Before that was accomplished, Missouri's government was left in limbo -- not a territory anymore, but not officially a state yet either. Missourians treated it as a de facto state while they sneered at Congress. As the wheels of the new state government started to turn, Thomas was appointed as the judge of the new Fourth Circuit, covering a large chunk of southern Missouri.
Judge Thomas faced immediate criticism in his new position. The constitution provided for a powerful judicial branch with generous salaries to match: $2,000 for circuit court judges, the same as the state governor. It seemed, to outside observers, that as the chairman of the Judiciary Committee, he had arranged to feather his own nest. In modern parlance, we would say that the "optics" were not good. This was only partially true. Thomas had pushed for a stronger judiciary, but he had voted against such outsized salaries.
The constitution was amended in 1822 to lower the salaries of circuit court judges as well as reducing the power of the judicial branch, and it seems this was aimed at Thomas.
He clearly had made enemies. And it's not a good idea, when the legislature is unhappy with you, to proceed to do something really stupid.
His stupid decision was to hire his son, Claiborne S. Thomas, as his court clerk. He tried to argue that the 1822 constitutional amendment vacated the position of the previous clerk, John Juden, Jr., and allowed him to appoint his son as a replacement.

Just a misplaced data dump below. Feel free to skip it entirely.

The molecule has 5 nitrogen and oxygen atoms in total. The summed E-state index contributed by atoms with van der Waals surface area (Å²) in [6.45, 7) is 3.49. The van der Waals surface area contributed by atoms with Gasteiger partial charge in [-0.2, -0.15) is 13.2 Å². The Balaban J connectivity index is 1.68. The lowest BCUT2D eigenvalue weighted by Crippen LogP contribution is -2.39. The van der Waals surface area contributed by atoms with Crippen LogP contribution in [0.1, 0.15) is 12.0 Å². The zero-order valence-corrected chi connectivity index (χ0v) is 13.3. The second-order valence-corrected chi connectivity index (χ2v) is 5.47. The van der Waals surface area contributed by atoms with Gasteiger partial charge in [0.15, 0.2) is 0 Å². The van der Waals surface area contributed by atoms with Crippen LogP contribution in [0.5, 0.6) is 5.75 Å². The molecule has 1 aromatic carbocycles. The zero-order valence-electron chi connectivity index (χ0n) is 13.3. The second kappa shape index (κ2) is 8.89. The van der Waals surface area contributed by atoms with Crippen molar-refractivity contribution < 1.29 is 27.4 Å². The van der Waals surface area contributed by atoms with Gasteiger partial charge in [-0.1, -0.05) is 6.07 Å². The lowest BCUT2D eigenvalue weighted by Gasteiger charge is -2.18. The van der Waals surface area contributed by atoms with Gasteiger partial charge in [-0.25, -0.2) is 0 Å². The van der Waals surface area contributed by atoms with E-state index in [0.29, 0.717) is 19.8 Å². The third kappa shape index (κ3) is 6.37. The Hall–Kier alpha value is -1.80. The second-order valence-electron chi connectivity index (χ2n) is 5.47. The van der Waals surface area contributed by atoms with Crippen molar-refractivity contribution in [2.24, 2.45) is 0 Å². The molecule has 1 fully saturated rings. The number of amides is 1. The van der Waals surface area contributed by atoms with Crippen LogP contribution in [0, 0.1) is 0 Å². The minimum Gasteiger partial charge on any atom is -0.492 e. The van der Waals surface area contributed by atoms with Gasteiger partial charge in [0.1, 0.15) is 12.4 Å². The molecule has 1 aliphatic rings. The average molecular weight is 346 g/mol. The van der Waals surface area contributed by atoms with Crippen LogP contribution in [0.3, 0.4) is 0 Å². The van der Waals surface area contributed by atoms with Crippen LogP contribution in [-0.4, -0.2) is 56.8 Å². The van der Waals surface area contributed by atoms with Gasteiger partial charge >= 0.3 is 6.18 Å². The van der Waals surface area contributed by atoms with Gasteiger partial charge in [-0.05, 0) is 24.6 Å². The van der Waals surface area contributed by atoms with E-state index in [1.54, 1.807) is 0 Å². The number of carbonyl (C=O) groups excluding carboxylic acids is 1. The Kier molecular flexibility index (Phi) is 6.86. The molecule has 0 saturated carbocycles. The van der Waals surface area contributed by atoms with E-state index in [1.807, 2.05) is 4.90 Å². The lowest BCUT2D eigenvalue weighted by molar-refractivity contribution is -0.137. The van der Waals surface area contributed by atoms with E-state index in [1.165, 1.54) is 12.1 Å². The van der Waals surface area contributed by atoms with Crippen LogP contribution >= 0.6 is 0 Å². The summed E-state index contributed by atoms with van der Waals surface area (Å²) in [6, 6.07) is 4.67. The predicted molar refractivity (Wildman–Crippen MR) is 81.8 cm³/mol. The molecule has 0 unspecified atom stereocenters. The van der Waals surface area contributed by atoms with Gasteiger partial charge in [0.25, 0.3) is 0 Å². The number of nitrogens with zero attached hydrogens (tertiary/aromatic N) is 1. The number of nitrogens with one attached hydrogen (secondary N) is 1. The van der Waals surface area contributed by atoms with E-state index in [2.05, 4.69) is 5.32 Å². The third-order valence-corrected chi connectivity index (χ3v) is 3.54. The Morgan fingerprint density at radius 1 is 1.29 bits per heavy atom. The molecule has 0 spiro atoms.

The legislature didn't buy that argument and he was impeached in February 1825. The articles of impeachment stated that he "did, in his judicial capacity, conduct himself in a manner highly arbitrary, oppressive, and unjust, and against the known and established law of the land."
The first capitol building in St. Charles where the impeachment trial presumably took place (photo by Wikipedia user "Smallbones")
In addition to charges involving his son, Thomas was also accused of other improprieties. Robert Sidney Douglass, in History of Southeast Missouri, felt that most of the charges "seem to have been rather trivial in nature, and to reflect the hostility which he aroused, rather than to exhibit any grave errors in his conduct as a judge."
In May, he was found guilty on all charges and removed from office. Robert Wells of St. Charles, who had pursued the charges, was rewarded for his efforts with an appointment as Missouri's attorney general.